The Actual Beginnings...

A project log for Voyage 200 Upgrades

Following up with nearly a decade old thread about overclocking TI's V200 with a bit of a twist

Michael O'BrienMichael O'Brien 01/22/2015 at 21:510 Comments

Yeah, I wrote these two in reverse order because one idea is easy to follow through one, even though it was not the original cause behind all of this. Despite it's slow AMS, the V200 is very dependable and I use it from unit conversions and calculations all of the way to the occasional derivative or integral. That said, I spend a lot of my free time awake in the not so bright time of day. Though night is more peaceful, it is considerably darker. As such, I've wanted to see how difficult it would be to make a custom backlight for my V200 so I took it apart.

As try as I might, the SOT-223 LDO that powers the whole calculator is one that I cannot identify. As such, I have to be careful with the extra power I'm drawing and make sure I don't affect the other IC's on the board. Because I couldn't spec it and from more than a decade of use, I know how this calculator responds when it is browning out. Adding an additional load to the LDO will greatly decrease it's efficiency and drain the 4 AAA batteries oh so much faster.

Now, as much as I'd like to talk about the backlight setup, that modification runs a much greater risk of damaging that calculator that will force me to buy a new one due to breaking one of 2 ribbon cables or snapping the glass of the LCD. I've not begun planning for this process yet, so I'll touch on the more immediate current draw problem I have: the overclocking. Reason stands that the SRAM speed is the limit to the overclock. Despite the additional current draw of the ASIC and MCU from the OC, the SRAM needs to be faster, which could mean more current. As such, I've established a limit of such that the 20 mA max current draw for the current SRAM chips I plan on upgrading is something I cannot overshoot, over better yet, improve upon.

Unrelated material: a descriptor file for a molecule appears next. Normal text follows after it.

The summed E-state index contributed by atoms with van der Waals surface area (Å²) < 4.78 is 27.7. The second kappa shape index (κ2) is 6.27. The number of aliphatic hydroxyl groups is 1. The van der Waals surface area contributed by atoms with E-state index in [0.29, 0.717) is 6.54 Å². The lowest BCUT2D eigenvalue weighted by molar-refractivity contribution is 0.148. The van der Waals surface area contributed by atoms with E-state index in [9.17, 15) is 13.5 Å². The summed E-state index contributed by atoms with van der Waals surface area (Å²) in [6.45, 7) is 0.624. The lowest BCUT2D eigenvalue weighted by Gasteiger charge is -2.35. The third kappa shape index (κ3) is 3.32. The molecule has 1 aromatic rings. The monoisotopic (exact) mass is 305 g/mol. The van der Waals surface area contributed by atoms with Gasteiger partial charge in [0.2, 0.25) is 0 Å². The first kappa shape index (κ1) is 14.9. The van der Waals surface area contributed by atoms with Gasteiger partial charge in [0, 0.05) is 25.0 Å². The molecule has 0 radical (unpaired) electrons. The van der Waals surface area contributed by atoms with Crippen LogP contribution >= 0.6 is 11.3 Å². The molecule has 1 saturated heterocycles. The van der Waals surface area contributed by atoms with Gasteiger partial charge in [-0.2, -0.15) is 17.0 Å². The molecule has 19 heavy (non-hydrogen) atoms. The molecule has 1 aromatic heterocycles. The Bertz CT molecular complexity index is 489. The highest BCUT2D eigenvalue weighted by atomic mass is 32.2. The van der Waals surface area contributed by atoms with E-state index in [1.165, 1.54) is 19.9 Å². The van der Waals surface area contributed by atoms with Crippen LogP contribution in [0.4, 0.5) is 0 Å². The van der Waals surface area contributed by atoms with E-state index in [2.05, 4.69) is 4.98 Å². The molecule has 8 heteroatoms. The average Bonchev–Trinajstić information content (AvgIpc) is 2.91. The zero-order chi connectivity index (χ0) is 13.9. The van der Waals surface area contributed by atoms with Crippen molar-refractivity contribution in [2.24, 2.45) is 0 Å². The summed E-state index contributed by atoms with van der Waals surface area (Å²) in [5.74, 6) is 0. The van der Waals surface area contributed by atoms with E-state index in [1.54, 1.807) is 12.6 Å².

Have a look about a third of the way through for the original RAM details and part number

After plugging in the details, I have 2 options for upgrades:

A "16 mA", 45 ns variant of the original, i.e. CY62128EV30LL-45ZXI

or a "2.5 mA", 45 ns ISSI chip, the IS62WV1288DBLL45TLI

Their pinouts and high/low enable pins are the same. Looking through the datasheets, the Cypress SRAM has an operating current of 11-16 mA and the ISSI one is 8-15 mA. The supply currents top out at 1.3-2 mA and 2.5-3 mA respectively. And finally the standby currents both top out at 4 uA. Both of these chips beat out the original with ratings of 20 mA for operating current and 12 uA for standby.

There is spec I'm happy to have noted as well, input and output capacitance. The original Cypress chip is rated for 6 pF and 8 pF respectively. The ISSI chip matches this spec, but the newer Cypress chip does not with a rating of 10 pF for both. When looking at the timing table for both the ISSI is a bit better in this regard as well, which makes complete sense.

Yeah, it's a bit of effort to find the right RAM when many have OC'd their calculator without upgrading it, but I rather have this upgrade be reliable and just as dependable. That and if I choose not to OC the calculator, the already 3-6 month lifetime of 4 NiMH AAA's should grow a bit more, no?